I honestly hated the characters. My most hated was not the murderer/kidnapped, but instead it was the man character's mom. She was probably the most hateful person that I have ever read about. I get that her daughter was kidnapped and probably killed, but she was the kind of mom that showed her favoritism so much, and I can't stand it when parents do that. She hit her oldest daughter at some point in the book, and that was the point when I lost all respect for her. The biggest problem that I had with the mom (I don't even remember if she was given a name.) was that she was a beauty pageant kid/mom. She was the type of person that would talk behind her best friend's back just because she didn't have makeup on. I just had a very deeply rooted hatred for this woman.

Throughout the book, there were a lot of snippets from a book about Turtle's murder. I liked that they were in there, but I felt that the snippets were out of context. Some of them had zero relevance to what the chapter it followed or preceded talked about. Also, you didnt know who the excerpt was referring to. It would say "he" and you were supposed to know what male character it was referring to.

I didnt like the marketing of this book. The first line on the back of my book says "A powerful THRILLER..." This book was probably the lest thrilling thriller I have ever read. I don't think I ahem been more disappointed with a book in a very long time.

My last grievance with this novel was the ending. I'm not going to spoil it (don't worry). I thought it was too open ended for this book. This book was a kind of book where you needed closure on everything, but this book gave you the "make up your own ending" kind of thing. It just irritated me.

I am going to end this review on a positive note since this was all negativity. The second to last chapter, and the first page and a half of the last chapter were magnificent, and actually thrilling. Those nine-and-a-half pages are the only reason that I cant give this book one star.

The Rating:


I received this book in exchange for an honest review, and honestly it would be more difficult to make a dishonest review than a truthful one. 

Friday, February 13, 2015

Review of Invaded by Melissa Landers

by Melissa Landers
Book 2 in the Alienated Series
356 Pages
Publisher: Disney-Hyperion

The Short:
To be honest, I had no expectations for this book. I liked Alienated enough (I gave it 4 stars), and I knew I was going to want to read the sequel, but it wasn't like i couldn't wait for this book, or I was dying to know what happened since it was just not a favorite of mine. That begin said, I was kinda meh on this book. It wasn't a bad book at all, but it just wasn't anything special, nor was it better than Alienated. I wouldn't say that I am disappointed, but this book seemed to have a bad case of the "second book syndrome."

The Long:
When comparing this book to all the other alien books/movies/TV shows I've ever seen/read, this book and this series really falls short. Its just very average or a read. I think that the author could spend a lot more time on the action, and less time with Aelyx and Cara whining about their love life. There really wasn't an abundance of action until the last 50-or-so pages of the book. I think that there could be a lot more action in the next book (please be a next book), but this book was just very mundane.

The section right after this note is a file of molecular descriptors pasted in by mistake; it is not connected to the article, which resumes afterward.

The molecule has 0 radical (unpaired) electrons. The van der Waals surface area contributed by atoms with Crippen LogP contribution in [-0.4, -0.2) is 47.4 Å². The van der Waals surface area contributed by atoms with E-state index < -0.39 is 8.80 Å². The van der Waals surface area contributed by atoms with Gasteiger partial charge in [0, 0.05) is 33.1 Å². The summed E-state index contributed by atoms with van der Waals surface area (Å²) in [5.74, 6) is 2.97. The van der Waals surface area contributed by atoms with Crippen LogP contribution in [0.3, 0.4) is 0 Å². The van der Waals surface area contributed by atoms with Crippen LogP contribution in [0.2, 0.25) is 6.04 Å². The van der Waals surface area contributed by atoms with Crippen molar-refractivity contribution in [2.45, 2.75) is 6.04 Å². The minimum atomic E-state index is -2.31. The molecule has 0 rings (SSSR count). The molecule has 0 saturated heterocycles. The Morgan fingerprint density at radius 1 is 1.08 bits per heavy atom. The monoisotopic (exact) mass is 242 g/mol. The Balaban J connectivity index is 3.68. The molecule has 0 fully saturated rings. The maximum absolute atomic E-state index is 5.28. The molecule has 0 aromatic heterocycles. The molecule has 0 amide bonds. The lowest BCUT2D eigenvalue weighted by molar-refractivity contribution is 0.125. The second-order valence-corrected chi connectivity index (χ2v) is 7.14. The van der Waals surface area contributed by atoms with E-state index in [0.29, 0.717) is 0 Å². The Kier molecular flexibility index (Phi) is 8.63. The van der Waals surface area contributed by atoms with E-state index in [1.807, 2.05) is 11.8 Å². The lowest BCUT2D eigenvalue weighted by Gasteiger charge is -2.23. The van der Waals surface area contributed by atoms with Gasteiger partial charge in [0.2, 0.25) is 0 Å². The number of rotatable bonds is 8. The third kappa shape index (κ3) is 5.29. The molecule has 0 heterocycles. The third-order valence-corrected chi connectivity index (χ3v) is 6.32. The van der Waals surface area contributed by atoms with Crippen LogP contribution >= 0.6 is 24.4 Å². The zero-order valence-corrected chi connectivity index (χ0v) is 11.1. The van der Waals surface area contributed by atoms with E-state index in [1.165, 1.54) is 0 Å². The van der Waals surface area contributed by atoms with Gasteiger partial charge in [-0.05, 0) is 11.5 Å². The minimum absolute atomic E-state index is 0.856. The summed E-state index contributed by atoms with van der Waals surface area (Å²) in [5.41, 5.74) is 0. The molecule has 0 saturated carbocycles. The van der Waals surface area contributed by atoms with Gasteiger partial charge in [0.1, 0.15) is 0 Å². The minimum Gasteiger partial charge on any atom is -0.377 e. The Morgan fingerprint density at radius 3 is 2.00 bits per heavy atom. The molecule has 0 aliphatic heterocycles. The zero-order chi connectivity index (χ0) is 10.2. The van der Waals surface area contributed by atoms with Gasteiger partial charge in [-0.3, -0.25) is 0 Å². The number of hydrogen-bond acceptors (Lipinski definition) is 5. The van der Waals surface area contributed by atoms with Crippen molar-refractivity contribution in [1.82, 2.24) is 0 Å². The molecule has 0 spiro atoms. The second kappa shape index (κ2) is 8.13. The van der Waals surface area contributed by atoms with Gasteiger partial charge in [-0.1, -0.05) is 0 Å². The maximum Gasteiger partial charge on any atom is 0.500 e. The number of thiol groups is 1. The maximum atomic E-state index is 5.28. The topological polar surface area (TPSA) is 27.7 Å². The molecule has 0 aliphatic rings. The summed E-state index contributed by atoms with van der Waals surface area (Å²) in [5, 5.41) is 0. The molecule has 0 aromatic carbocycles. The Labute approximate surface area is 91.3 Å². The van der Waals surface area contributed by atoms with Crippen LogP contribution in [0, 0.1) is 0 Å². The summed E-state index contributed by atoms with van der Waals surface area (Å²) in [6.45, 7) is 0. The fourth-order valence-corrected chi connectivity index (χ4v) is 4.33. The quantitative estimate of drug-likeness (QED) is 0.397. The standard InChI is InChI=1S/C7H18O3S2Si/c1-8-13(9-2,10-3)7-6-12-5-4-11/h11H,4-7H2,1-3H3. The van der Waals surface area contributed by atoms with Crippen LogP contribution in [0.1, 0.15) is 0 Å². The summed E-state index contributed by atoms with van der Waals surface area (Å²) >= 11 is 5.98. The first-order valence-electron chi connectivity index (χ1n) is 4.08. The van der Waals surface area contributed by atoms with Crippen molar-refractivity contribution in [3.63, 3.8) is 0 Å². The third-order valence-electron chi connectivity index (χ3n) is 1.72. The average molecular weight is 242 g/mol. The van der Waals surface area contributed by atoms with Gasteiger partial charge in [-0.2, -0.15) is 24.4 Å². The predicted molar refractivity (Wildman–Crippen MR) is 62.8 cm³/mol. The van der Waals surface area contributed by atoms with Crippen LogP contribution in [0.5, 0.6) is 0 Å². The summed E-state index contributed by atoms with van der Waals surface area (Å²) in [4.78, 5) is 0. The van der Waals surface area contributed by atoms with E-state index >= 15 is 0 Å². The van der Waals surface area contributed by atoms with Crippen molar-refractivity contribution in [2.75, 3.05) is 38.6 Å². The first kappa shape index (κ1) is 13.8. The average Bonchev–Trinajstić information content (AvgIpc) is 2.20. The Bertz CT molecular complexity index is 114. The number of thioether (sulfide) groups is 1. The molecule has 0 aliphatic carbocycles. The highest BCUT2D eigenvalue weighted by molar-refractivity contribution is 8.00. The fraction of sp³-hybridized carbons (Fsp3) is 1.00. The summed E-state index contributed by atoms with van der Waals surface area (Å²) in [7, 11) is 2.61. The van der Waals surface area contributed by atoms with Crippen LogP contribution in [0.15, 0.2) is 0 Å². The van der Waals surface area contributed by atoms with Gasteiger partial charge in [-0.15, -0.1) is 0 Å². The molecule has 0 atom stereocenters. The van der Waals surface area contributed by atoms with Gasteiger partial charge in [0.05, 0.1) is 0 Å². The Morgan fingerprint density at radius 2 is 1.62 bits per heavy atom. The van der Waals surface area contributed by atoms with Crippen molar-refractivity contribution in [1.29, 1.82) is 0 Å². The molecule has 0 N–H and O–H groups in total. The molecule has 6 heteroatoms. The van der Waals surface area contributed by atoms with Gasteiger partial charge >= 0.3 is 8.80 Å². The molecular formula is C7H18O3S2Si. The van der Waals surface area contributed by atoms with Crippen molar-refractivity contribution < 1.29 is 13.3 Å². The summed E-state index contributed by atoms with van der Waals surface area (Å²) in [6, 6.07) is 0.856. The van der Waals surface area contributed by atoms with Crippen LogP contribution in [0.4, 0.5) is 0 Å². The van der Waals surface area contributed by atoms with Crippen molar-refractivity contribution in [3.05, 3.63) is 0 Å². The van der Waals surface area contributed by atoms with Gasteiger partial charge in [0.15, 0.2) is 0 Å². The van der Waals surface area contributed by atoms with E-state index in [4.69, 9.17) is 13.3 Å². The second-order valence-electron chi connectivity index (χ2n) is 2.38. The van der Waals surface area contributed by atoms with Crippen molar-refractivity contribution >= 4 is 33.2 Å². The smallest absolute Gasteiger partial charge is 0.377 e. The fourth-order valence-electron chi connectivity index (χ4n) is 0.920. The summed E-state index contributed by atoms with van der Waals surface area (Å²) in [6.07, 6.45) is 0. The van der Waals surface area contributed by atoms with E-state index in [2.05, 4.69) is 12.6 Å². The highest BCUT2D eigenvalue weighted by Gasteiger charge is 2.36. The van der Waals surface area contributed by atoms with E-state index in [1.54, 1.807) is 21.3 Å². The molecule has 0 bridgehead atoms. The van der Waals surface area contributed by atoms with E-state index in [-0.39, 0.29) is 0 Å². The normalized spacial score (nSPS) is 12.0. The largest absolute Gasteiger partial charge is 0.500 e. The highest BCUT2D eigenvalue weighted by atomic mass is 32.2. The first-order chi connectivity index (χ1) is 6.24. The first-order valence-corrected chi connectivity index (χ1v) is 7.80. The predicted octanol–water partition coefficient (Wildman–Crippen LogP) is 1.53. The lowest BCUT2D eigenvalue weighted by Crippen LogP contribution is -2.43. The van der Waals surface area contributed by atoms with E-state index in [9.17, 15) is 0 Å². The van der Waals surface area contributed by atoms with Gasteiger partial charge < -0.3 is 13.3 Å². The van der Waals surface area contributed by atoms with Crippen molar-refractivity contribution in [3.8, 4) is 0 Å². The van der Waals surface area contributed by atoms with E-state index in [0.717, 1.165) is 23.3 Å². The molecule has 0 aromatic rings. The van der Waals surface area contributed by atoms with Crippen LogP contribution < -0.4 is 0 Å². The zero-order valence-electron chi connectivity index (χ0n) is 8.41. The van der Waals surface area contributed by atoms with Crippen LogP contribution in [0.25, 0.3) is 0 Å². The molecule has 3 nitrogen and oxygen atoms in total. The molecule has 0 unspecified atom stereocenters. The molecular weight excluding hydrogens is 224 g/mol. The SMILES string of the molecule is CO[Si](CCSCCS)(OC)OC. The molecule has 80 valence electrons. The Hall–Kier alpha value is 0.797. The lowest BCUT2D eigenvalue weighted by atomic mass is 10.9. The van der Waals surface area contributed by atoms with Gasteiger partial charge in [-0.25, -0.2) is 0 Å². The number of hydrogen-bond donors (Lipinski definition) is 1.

Now that I have ranted about how there wasn't enough action, lets talk about the action in this book. There wasnt enough of it first off, and secondly it would be broken up at the worst times. Sometimes something suspenseful would happen when Cara wasn't whining about Aelyx, then the chapter would end right when stuff got interesting. That happened over and over and over. I understand why the author chose to do that since she didnt want you to become bored, and when the action is halted, and you jump to the other point of view, you are more likely to keep reading. What we did get of the action was very good, and I really think that the author can step up the action in the third book.

If you didnt know, this book is told from two point of views, Cara's and Aelyx's. I always enjoyed the Cara chapters more since they were more about discovery and there was overall much more action on her side. Aelyx chapters were just fine. For every one good chapter, there would be two or three okay ones. I just wanted more interest in his POV.

This is one of the only YA books that had a actually good brother/sister relationship in it. The way that Cara and Troy acted around each other was very funny. The author really did a good job of showing the connection that only a brother and a sister could have. Their relationship could have been pushed to the side, but Melissa Landers did a very good job of making it important.

Thank you, Melissa, for adding a villain to this story. The first book didnt really have one, so it did a very good job of setting up for the next book's action. They are very good villains too, I have to say. They are not the kind of villains that are out in the open, but more of in-the-shadows kind of villains.

Can we just talk about how two of the side characters had one of the worst cases of insta-love I have seen. It wasn't the main characters, so that was good, but insta-love in general seems pointless to me.

The main problem that I had with this book was the pacing. It was paced okay, but you never really knew how much time had passed between chapters. I just wanted to be able to make a time frame in my mind, but it would have been impossible.

The Rating:

Have you read this book? I would love to hear your thoughts on it. Also, what do you think about this reviewing style? I am thinking about doing something like this for either all reviews (probably not. I like using a direct reviewing style) or reviews of sequels, so I can minimize spoilers.


Wednesday, February 11, 2015